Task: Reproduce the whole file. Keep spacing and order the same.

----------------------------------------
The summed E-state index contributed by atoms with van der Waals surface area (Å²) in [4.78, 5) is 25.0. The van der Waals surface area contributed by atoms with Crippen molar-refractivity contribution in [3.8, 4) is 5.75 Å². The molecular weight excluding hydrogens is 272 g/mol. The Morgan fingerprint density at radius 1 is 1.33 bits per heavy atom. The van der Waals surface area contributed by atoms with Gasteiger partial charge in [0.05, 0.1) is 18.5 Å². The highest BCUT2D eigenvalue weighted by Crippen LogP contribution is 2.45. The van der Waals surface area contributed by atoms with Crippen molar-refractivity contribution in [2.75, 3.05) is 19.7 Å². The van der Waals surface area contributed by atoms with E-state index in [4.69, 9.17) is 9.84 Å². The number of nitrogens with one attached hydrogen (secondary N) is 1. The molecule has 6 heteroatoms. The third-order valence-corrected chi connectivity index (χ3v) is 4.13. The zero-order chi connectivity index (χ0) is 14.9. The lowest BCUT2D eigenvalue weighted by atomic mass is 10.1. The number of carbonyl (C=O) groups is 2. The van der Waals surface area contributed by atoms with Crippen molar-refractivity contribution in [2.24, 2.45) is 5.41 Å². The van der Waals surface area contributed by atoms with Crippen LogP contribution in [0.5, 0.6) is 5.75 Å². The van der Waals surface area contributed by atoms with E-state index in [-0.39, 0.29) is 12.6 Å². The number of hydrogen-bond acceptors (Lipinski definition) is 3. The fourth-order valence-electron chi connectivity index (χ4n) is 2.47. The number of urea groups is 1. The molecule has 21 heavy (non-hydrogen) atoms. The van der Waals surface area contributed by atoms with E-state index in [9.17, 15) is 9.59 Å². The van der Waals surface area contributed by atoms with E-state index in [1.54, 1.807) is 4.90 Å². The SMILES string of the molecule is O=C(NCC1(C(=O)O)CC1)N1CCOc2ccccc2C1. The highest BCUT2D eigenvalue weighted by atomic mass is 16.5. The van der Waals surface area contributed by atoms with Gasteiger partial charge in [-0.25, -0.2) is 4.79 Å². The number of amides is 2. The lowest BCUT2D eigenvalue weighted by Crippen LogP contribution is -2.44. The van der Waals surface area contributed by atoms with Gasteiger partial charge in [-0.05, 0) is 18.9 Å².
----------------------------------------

The summed E-state index contributed by atoms with van der Waals surface area (Å²) in [4.78, 5) is 25.0. The van der Waals surface area contributed by atoms with Crippen molar-refractivity contribution in [3.8, 4) is 5.75 Å². The molecular weight excluding hydrogens is 272 g/mol. The Morgan fingerprint density at radius 1 is 1.33 bits per heavy atom. The van der Waals surface area contributed by atoms with Gasteiger partial charge in [0.05, 0.1) is 18.5 Å². The highest BCUT2D eigenvalue weighted by Crippen LogP contribution is 2.45. The van der Waals surface area contributed by atoms with Crippen molar-refractivity contribution in [2.75, 3.05) is 19.7 Å². The van der Waals surface area contributed by atoms with E-state index in [4.69, 9.17) is 9.84 Å². The number of nitrogens with one attached hydrogen (secondary N) is 1. The molecule has 6 heteroatoms. The third-order valence-corrected chi connectivity index (χ3v) is 4.13. The zero-order chi connectivity index (χ0) is 14.9. The lowest BCUT2D eigenvalue weighted by atomic mass is 10.1. The number of carbonyl (C=O) groups is 2. The van der Waals surface area contributed by atoms with Crippen molar-refractivity contribution in [2.24, 2.45) is 5.41 Å². The van der Waals surface area contributed by atoms with Crippen LogP contribution in [0.5, 0.6) is 5.75 Å². The van der Waals surface area contributed by atoms with E-state index in [-0.39, 0.29) is 12.6 Å². The number of hydrogen-bond acceptors (Lipinski definition) is 3. The fourth-order valence-electron chi connectivity index (χ4n) is 2.47. The number of urea groups is 1. The molecule has 21 heavy (non-hydrogen) atoms. The van der Waals surface area contributed by atoms with E-state index in [9.17, 15) is 9.59 Å². The van der Waals surface area contributed by atoms with E-state index in [1.54, 1.807) is 4.90 Å². The SMILES string of the molecule is O=C(NCC1(C(=O)O)CC1)N1CCOc2ccccc2C1. The highest BCUT2D eigenvalue weighted by atomic mass is 16.5. The van der Waals surface area contributed by atoms with Gasteiger partial charge in [-0.25, -0.2) is 4.79 Å². The number of amides is 2. The lowest BCUT2D eigenvalue weighted by Crippen LogP contribution is -2.44. The van der Waals surface area contributed by atoms with Gasteiger partial charge in [-0.05, 0) is 18.9 Å².